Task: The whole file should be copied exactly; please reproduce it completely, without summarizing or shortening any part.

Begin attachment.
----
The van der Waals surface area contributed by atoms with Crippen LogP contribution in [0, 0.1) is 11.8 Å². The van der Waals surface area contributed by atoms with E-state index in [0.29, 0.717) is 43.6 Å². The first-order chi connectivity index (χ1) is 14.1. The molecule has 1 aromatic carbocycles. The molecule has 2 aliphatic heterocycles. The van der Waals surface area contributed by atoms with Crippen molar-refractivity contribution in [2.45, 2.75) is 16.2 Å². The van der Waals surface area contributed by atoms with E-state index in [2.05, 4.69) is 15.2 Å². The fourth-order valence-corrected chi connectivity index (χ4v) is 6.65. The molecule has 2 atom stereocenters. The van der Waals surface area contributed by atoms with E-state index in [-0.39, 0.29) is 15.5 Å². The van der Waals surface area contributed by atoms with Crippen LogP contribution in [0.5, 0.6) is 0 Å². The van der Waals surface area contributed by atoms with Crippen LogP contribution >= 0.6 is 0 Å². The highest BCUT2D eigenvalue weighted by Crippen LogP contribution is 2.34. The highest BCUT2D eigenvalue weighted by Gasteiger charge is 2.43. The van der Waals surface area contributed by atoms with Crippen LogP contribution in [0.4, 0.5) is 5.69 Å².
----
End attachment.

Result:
The van der Waals surface area contributed by atoms with Crippen LogP contribution in [0, 0.1) is 11.8 Å². The van der Waals surface area contributed by atoms with E-state index in [0.29, 0.717) is 43.6 Å². The first-order chi connectivity index (χ1) is 14.1. The molecule has 1 aromatic carbocycles. The molecule has 2 aliphatic heterocycles. The van der Waals surface area contributed by atoms with Crippen molar-refractivity contribution in [2.45, 2.75) is 16.2 Å². The van der Waals surface area contributed by atoms with E-state index in [2.05, 4.69) is 15.2 Å². The fourth-order valence-corrected chi connectivity index (χ4v) is 6.65. The molecule has 2 atom stereocenters. The van der Waals surface area contributed by atoms with E-state index in [-0.39, 0.29) is 15.5 Å². The van der Waals surface area contributed by atoms with Crippen LogP contribution in [0.5, 0.6) is 0 Å². The van der Waals surface area contributed by atoms with Crippen LogP contribution >= 0.6 is 0 Å². The highest BCUT2D eigenvalue weighted by Crippen LogP contribution is 2.34. The highest BCUT2D eigenvalue weighted by Gasteiger charge is 2.43. The van der Waals surface area contributed by atoms with Crippen LogP contribution in [0.4, 0.5) is 5.69 Å².